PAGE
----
For my daughter’s fifth birthday, she wanted a star party, complete with star invitations, star-shaped grilled cheese sandwiches, star games, a rainbow layer cake with star sprinkles on top, star party favors, and a star piñata.
The amount of money that I was willing to budget for this party of a dozen children and their parents was, other than food (we do like our food!), exactly zero dollars.
The invitations were made with stash cardstock and acrylic paints and homemade rubber stamps. The games involved such major hits as “Pin the (Stash) Star Sticker onto the Giant Space Mural that You Painted Earlier in the Party (with Stash Art Supplies)!” The party favors were homemade star-shaped crayons upcycled from our old, broken crayon nubs.
The piñata, however–our family made that piñata all together, birthday girl included, with a week’s worth of newspapers, a balloon found in the junk drawer, a gallon of white flour glue, three pounds of candy from the store, and leftover spray paint from the garage.
In other words, it was a masterpiece. And here’s how to make it!
The form behind this particular piñata is a generic latex balloon. You can find perfectly round balloons as well as the usual teardrop ones, or manipulate your balloon into different shapes by tying twine tightly around sections, or even duct tape balloons together to create a pleasing shape. Don’t worry too much about making your balloon into the perfect shape, however–a little later is when you’ll get creative with cardstock and cardboard to make your piñata really come to life.
Along with the balloon form, prepare a big bowl of natural glue by mixing two parts water to one part white flour, and tear pretty much an entire day’s worth of newspaper into long vertical strips.
Set up outside or take care to cover your work surface REALLY well–this project is messy!–and you’re ready to get started.
Dip a newspaper strip into the bowl of glue, lift it up and scrape off the excess glue, then smooth it down over the balloon. Repeat until the entire balloon is covered, overlapping the newspaper strips in all directions to make it sturdier. Leave a small hole at the balloon tie, if you’d like, or cover it over–it doesn’t matter.
Set the balloon out to air-dry on wax paper or any other non-stick surface–this may take a few hours. You’ll also need to turn the balloon periodically to make sure that it dries evenly.
When the newspaper has dried completely, cover it with a second layer of glue-y newspaper strips, let it dry completely, then cover it with a third layer and let it dry completely again. This process will likely take up two entire days to complete.
After a third layer of newspaper strips has completely dried, it’s time to get creative and use cardboard and cardstock to shape your piñata. For Sydney’s star piñata, I taped pieces of used cardstock into cone shapes, then trimmed them to fit neatly to the piñata and hot glued them into place. Later this summer, however, Willow wants an ocean-themed party with a whale piñata. For that one, I plan to glue a cardboard whale tale to one end of the piñata, cardboard fins to each side, and perhaps stick on a pipe cleaner water spout at the very end of the decorating. You can use pretty much any material that won’t bonk children painfully if it falls down on their heads–since you’re just adding it to the outside of the piñata it doesn’t have to be nearly as structurally sound as the basic piñata form will be. Consider food packaging cardboard of all shapes and sizes, toilet paper and paper towel rolls, egg cartons, etc.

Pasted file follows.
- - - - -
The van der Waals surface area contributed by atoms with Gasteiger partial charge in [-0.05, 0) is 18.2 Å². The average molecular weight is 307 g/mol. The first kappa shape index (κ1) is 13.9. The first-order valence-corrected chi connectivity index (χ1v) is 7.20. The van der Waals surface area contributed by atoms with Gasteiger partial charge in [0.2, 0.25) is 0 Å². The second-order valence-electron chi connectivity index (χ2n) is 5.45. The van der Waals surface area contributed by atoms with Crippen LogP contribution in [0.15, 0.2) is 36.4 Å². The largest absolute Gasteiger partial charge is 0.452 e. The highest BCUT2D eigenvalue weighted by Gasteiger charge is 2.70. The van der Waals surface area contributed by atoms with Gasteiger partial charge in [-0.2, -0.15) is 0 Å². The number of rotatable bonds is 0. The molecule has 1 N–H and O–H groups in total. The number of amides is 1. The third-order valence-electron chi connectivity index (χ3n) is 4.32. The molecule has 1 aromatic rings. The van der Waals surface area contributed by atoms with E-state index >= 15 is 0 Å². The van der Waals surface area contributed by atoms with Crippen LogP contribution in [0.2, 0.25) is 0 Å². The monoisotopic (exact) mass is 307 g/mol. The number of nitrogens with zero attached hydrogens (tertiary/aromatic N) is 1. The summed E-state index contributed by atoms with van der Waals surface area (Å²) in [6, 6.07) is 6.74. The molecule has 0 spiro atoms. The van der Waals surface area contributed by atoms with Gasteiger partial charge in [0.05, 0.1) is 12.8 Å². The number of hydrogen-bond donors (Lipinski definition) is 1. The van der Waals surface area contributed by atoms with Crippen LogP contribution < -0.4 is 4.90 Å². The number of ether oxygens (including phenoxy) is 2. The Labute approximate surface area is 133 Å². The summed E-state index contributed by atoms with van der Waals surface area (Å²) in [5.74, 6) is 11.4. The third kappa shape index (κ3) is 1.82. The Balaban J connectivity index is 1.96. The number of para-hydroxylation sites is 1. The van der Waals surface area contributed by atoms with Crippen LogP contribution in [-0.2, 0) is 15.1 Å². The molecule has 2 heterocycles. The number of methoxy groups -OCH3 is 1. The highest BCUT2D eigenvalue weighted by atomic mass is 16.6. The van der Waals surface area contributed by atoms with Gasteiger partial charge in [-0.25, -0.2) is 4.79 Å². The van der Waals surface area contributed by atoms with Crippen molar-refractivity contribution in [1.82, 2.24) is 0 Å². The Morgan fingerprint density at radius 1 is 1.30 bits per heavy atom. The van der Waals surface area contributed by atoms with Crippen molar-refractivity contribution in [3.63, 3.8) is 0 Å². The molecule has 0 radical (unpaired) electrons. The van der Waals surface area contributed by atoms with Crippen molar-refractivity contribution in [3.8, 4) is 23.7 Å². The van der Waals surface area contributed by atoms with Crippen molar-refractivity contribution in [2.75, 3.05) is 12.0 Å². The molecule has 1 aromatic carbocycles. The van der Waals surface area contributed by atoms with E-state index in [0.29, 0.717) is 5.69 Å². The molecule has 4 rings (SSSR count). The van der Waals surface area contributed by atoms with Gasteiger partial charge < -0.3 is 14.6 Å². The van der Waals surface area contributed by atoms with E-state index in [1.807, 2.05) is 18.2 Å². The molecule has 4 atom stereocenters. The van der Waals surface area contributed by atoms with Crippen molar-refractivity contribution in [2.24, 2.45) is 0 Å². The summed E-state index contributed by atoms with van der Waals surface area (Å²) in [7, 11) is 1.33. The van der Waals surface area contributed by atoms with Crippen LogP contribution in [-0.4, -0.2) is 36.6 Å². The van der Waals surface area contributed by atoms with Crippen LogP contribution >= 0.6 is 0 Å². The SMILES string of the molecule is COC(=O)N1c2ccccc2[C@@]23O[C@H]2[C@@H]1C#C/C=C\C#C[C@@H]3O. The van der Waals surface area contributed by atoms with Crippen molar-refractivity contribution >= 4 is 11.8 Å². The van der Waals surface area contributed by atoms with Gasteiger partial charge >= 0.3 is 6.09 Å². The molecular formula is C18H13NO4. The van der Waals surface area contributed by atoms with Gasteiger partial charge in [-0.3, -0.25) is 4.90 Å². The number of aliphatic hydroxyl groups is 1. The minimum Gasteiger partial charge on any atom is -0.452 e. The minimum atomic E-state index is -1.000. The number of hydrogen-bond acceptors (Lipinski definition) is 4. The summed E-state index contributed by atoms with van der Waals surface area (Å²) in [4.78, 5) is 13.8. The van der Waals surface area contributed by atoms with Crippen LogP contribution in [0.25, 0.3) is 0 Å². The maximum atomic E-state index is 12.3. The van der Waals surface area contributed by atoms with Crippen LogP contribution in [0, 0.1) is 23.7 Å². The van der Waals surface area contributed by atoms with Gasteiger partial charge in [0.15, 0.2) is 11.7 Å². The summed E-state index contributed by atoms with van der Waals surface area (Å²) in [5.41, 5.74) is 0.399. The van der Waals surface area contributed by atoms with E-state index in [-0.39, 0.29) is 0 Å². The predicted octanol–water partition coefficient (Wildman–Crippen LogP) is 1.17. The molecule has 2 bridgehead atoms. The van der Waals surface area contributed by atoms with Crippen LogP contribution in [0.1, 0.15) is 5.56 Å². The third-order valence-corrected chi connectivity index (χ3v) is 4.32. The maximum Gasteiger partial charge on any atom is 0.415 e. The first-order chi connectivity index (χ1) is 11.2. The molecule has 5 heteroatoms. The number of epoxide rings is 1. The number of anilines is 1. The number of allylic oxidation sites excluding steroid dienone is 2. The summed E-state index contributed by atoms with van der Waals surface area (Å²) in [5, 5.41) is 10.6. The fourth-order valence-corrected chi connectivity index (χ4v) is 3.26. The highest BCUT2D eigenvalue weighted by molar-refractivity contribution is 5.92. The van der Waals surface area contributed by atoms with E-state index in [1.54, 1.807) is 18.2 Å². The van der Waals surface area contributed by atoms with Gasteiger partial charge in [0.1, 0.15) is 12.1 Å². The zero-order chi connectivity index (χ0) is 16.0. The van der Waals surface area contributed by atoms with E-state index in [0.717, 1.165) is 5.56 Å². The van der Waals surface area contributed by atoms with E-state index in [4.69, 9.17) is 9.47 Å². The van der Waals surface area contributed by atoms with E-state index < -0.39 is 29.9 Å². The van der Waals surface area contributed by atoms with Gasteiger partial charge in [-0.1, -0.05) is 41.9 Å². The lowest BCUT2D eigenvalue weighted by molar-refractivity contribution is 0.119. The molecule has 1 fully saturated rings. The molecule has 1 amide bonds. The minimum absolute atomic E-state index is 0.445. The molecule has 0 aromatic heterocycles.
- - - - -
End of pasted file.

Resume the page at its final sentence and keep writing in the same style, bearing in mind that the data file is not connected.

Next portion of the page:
This is also the time to pop the inner balloon and fill the piñata with candy! If you didn’t leave a hole in the piñata already as you were wrapping it with newspaper, cut a hole out of the top of the piñata now using sturdy scissors or a box cutter. Fill with candy, and either cover the hole with one of your cardboard embellishments or wait to cover it with another layer of newspaper in the next step.
After these structural embellishments have been glued onto the dry piñata form, cover them, and enough of the piñata base to hold them soundly, with another two layers of newspaper.
It doesn’t work well, in my experience, to try to cover the entire piñata in additional layers of newspaper and glue after the inner balloon has been popped–without that counter-pressure, I find that an additional wet layer will rehydrate the layers underneath enough to flatten the bottom side of the piñata as it lays to dry. If the spot that you intend to use for hanging will remain dry as you cover your cardboard embellishments, then you can go ahead and pierce your hole and hang it up to dry perfectly evenly. Otherwise, just be mindful.
After the piñata is completely dry (and this could take over a day!), then you can decorate it however you wish. You can, of course, create a perfect piñata with fringed crepe paper. In our family, however, we like to decorate our piñatas with spray paint. It’s fast and easy and the girls love it. For a more eco-friendly option (or if the sight of that paint cloud at my daughters’ feet understandably turns you off), simply choose more eco-friendly paints.
When you’re finished, you’ll have a perfect piñata! Just make sure to take some pictures before the small children start bashing at it.
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